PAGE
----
by Valerie Lee
When I was a kid, every time we grilled out, my grandpa would make homemade BBQ sauce. We had many recipes and used most every one. It wasn't until I was a teenager that I realized this was unusual. Most families, of course, bought their sauce. That being said, never have I ever met anyone in my family or anywhere else, who made their own ketchup. The thought never would have occurred to me had I not run across this random ketchup recipe. I've just finished my very first batch. I must say...it is way better than any store bought brand I've tried. I don't see myself making it again, however, unless I decided to experiment with the recipe by adding some flavor...like bacon. That sounds really good. Homemade bacon ketchup. I'll be sure to let you know how that turns out if it happens. For now, I challenge you to give this pretty basic ketchup recipe a shot.
28 oz whole tomatoes in puree
1 medium onion, chopped
2 Tbl olive oil
1 Tbl tomato paste
2/3 cup packed brown sugar
1/2 cup vinegar
1/4 tsp allspice, ground
1/2 tsp salt
Blend pureed tomatoes in a blender until smooth. In a heavy 4 qt saucepan, cook onion in olive oil until soft, about 8 minutes. Add purred tomatoes, paste, brown sugar, vinegar, allspice, and salt. Simmer, uncovered, stirring frequently until very thick, about an hour. Puree mixture in a blender until smooth. Chill, covered, for 2 hours before serving.
by Chandler Demidovich
opening paragraph by Valerie Lee
While going through some old papers last night, I came across the following summary. It was written by my son, Chandler. It made me giggle and made me wonder what teacher he wrote it for. There are a couple of "cuss" words in there, which is something I'd never have gotten away with in junior high! So I called him and asked what grade he was in at the time and who did he turn this interesting piece of homework to? He said, "Mom...Dude...You made me write that!" Ha! He said it was when he was about 15 years old and we were having trouble transferring schools. I didn't want him to fall behind. Here's what he wrote:
Summary of Beowulf
The book starts out with a king (Harrathhor) ... he builds a bad ass meal hall for his men ... they end up getting drunk and they wake up to a demon beast thing. The thing rips them up arms flying all over...ew.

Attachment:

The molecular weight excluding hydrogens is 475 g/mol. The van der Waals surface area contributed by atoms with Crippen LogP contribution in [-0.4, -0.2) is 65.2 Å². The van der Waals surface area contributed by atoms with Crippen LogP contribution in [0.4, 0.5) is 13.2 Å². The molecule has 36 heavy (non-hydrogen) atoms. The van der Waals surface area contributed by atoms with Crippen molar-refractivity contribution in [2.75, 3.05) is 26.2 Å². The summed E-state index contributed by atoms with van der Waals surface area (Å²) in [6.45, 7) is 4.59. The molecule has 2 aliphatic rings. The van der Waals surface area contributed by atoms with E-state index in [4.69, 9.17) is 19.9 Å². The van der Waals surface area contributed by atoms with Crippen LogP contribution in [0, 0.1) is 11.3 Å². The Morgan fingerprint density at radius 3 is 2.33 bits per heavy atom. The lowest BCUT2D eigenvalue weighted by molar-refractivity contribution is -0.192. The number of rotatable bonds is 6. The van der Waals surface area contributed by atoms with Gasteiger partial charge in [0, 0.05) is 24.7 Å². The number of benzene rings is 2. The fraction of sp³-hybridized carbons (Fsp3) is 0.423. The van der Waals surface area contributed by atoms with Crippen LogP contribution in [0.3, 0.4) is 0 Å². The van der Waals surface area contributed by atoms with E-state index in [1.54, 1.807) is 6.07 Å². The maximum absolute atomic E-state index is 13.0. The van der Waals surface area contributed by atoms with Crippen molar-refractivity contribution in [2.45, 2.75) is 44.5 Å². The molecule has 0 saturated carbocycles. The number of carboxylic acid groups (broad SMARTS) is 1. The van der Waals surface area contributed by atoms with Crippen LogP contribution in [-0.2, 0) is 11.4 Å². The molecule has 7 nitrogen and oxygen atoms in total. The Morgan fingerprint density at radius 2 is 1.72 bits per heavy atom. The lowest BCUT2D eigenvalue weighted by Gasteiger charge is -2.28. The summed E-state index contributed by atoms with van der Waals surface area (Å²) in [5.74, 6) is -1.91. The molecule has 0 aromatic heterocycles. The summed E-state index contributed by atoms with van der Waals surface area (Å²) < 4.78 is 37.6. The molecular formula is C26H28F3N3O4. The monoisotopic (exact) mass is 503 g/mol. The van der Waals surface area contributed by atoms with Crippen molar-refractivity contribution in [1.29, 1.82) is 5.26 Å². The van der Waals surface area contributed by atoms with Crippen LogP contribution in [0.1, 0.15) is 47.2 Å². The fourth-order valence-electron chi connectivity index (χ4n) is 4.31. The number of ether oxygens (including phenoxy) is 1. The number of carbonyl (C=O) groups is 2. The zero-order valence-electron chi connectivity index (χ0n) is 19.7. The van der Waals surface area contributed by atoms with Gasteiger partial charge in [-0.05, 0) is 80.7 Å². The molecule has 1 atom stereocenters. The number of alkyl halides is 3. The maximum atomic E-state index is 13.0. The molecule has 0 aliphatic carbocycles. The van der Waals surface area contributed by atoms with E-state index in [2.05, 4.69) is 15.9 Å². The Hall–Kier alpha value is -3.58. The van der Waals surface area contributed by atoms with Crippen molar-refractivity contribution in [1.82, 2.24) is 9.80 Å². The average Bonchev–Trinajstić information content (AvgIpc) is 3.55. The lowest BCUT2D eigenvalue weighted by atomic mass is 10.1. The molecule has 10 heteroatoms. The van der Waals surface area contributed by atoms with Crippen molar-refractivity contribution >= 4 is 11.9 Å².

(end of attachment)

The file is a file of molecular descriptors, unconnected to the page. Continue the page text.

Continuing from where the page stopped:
Beowulf gets news about the attacks. He orders a fleet of ships across the sea to go whoop ass. When he gets there the king questions him. Here is the conversation translated in modern tongue.
King: Who the hell are you:
Wulf: I'm Beowulf.
King: Oh! Really? You are a bad ass. Welcome.
Beowulf: cool. Thanks.
Anyway, Beowulf beats the monster's ass. Rips off his arm. Then the monster's mom gets pissed, so he beats her ass too.
Then Beowulf is showered with thanks and gifts. He sails back home and then his king dies, as did the king's son. Beowulf takes the throne and then has to fight a dragon.
He ends up beating the dragon's ass, but he was bitten. The poison killed him.
by Chandler Demidovich
EW’s art represents an amalgamation of Expressionism and Urban Folk Art dealing with contemporary issues along with personal statements and observations.
Heart and Tongue is titled after an Arabic story: Luqman the Wise was told to bring the best part of the sheep. He brought back the heart and tongue. The next day he was told to bring back the worst part of the sheep. Once again he returned with the heart and tongue. He was asked why did you bring the same thing for the good and the worst part? He stated, “The tongue and the heart are the sweetest parts if they are good, and nothing can be worse than these if they are wicked.”
EW’s art attracts the viewer in with playful images that, on closer inspection, express a thoughtful critique of the current political climate. Utilizing the style of Folk Artists, such as working on found substrates with latex house paint, and also incorporating found objects as collage elements, the work has a strong Expressionistic aesthetic, but is still very American.
The pieces on display are political, social, humorous, subversive, and subliminal views of the sweetest and wickedest aspects of our society. The paintings, collages, and installations span 7 years. The art was created in Milwaukee, San Diego, Atlanta, Birmingham and Los Angeles. EW feels that living in Los Angeles (Leimert Park) was like going to the School of Hard Knocks as an artist. The main lessons taught were to be himself, and understand that art and opportunities are subjective. The highlight of EW’s California experience was having his video shown at the Los Angeles Museum of Art (LACMA) before a Norman Lear talk.
A closing reception will be held on Sunday, Feb. 27th from 1PM to 4PM.
For information about the exhibition click below:
by Valerie Lee
The lineup for the Euphonious 2 Music Festival, which made it successful debut last year, has been announced. Better than Ezra, Colbie Caillat, and Collective Soul will headline the 3 day rain or shine event. Each day will offer 3 performances at the Henley Park Lawn at the Birmingham Zoo. Part of the proceeds will go to United Ability, a non-profit organization which provides services to developmentally challenged adults and children.
Don't worry. The music will not affect the animals at the zoo. The Henley Park Lawn was created as part of a renovation in 2017 with the animals wellbeing and safety in mind. Normal convert volume will have zero impact on them.
Tickets are, of course, available online. The types of tickets offered include general admission for about 2000 attendees, VIP passes with porch seating and other perks, and a limited number of 10 foot by 10 foot lawn party squares for groups of up to 8 who prefer a more relaxed concert experience.
Come out and enjoy a good time and some great music. You will be supporting our local zoo as well as a very worthy charity. I hope to see you there.